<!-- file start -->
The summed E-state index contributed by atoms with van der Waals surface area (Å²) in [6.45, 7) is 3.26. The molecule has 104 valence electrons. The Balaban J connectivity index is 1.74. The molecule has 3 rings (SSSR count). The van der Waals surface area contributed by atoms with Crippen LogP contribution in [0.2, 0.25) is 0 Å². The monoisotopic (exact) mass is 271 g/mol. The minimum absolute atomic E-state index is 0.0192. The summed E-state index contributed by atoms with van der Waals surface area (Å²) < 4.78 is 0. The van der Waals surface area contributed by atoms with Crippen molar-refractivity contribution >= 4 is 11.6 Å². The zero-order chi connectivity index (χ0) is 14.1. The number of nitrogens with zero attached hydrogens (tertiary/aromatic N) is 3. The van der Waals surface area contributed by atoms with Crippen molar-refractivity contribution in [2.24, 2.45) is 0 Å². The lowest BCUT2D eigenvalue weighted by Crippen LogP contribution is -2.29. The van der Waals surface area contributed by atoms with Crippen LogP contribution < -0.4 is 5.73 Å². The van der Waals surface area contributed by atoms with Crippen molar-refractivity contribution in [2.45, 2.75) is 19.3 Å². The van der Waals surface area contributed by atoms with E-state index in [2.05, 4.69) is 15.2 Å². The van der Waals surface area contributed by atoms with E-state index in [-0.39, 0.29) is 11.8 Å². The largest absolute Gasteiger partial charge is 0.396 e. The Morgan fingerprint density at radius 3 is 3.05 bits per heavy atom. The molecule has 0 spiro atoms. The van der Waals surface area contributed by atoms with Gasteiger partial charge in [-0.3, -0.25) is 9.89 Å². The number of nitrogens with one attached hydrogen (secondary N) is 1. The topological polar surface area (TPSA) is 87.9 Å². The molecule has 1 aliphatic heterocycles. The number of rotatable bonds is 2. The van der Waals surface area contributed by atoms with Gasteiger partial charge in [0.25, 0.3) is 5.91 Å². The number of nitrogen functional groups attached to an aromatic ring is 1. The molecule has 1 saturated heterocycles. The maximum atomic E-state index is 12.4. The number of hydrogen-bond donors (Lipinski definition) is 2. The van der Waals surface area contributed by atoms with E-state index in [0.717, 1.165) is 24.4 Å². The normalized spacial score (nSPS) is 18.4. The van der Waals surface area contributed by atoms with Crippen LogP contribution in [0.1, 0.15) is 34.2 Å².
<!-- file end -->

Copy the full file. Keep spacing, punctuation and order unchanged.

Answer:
The summed E-state index contributed by atoms with van der Waals surface area (Å²) in [6.45, 7) is 3.26. The molecule has 104 valence electrons. The Balaban J connectivity index is 1.74. The molecule has 3 rings (SSSR count). The van der Waals surface area contributed by atoms with Crippen LogP contribution in [0.2, 0.25) is 0 Å². The monoisotopic (exact) mass is 271 g/mol. The minimum absolute atomic E-state index is 0.0192. The summed E-state index contributed by atoms with van der Waals surface area (Å²) < 4.78 is 0. The van der Waals surface area contributed by atoms with Crippen molar-refractivity contribution >= 4 is 11.6 Å². The zero-order chi connectivity index (χ0) is 14.1. The number of nitrogens with zero attached hydrogens (tertiary/aromatic N) is 3. The van der Waals surface area contributed by atoms with Crippen molar-refractivity contribution in [2.24, 2.45) is 0 Å². The lowest BCUT2D eigenvalue weighted by Crippen LogP contribution is -2.29. The van der Waals surface area contributed by atoms with Crippen LogP contribution < -0.4 is 5.73 Å². The van der Waals surface area contributed by atoms with Crippen molar-refractivity contribution in [2.45, 2.75) is 19.3 Å². The van der Waals surface area contributed by atoms with E-state index in [2.05, 4.69) is 15.2 Å². The van der Waals surface area contributed by atoms with E-state index in [-0.39, 0.29) is 11.8 Å². The largest absolute Gasteiger partial charge is 0.396 e. The Morgan fingerprint density at radius 3 is 3.05 bits per heavy atom. The molecule has 0 spiro atoms. The van der Waals surface area contributed by atoms with Gasteiger partial charge in [-0.3, -0.25) is 9.89 Å². The number of nitrogens with one attached hydrogen (secondary N) is 1. The topological polar surface area (TPSA) is 87.9 Å². The molecule has 1 aliphatic heterocycles. The number of rotatable bonds is 2. The van der Waals surface area contributed by atoms with Gasteiger partial charge in [0.25, 0.3) is 5.91 Å². The number of nitrogen functional groups attached to an aromatic ring is 1. The molecule has 1 saturated heterocycles. The maximum atomic E-state index is 12.4. The number of hydrogen-bond donors (Lipinski definition) is 2. The van der Waals surface area contributed by atoms with E-state index in [0.717, 1.165) is 24.4 Å². The normalized spacial score (nSPS) is 18.4. The van der Waals surface area contributed by atoms with Crippen LogP contribution in [0.1, 0.15) is 34.2 Å².